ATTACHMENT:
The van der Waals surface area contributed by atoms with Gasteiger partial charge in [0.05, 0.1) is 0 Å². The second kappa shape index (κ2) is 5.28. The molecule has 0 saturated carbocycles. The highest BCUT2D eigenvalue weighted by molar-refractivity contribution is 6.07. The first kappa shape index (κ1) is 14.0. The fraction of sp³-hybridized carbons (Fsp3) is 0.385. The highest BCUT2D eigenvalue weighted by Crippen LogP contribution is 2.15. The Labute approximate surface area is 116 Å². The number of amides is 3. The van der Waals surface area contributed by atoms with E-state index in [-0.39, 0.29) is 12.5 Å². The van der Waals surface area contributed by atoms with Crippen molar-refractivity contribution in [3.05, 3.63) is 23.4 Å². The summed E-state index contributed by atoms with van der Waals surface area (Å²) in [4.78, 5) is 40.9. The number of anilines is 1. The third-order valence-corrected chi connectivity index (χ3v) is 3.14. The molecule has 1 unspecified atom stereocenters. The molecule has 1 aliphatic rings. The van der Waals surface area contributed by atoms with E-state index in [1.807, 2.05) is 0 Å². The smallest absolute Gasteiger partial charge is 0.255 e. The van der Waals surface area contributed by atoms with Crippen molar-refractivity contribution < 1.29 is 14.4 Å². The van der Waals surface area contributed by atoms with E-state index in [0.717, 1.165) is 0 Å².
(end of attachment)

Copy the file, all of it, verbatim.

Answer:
The van der Waals surface area contributed by atoms with Gasteiger partial charge in [0.05, 0.1) is 0 Å². The second kappa shape index (κ2) is 5.28. The molecule has 0 saturated carbocycles. The highest BCUT2D eigenvalue weighted by molar-refractivity contribution is 6.07. The first kappa shape index (κ1) is 14.0. The fraction of sp³-hybridized carbons (Fsp3) is 0.385. The highest BCUT2D eigenvalue weighted by Crippen LogP contribution is 2.15. The Labute approximate surface area is 116 Å². The number of amides is 3. The van der Waals surface area contributed by atoms with E-state index in [-0.39, 0.29) is 12.5 Å². The van der Waals surface area contributed by atoms with Crippen molar-refractivity contribution in [3.05, 3.63) is 23.4 Å². The summed E-state index contributed by atoms with van der Waals surface area (Å²) in [4.78, 5) is 40.9. The number of anilines is 1. The third-order valence-corrected chi connectivity index (χ3v) is 3.14. The molecule has 1 unspecified atom stereocenters. The molecule has 1 aliphatic rings. The van der Waals surface area contributed by atoms with E-state index in [1.807, 2.05) is 0 Å². The smallest absolute Gasteiger partial charge is 0.255 e. The van der Waals surface area contributed by atoms with Crippen molar-refractivity contribution < 1.29 is 14.4 Å². The van der Waals surface area contributed by atoms with E-state index in [0.717, 1.165) is 0 Å².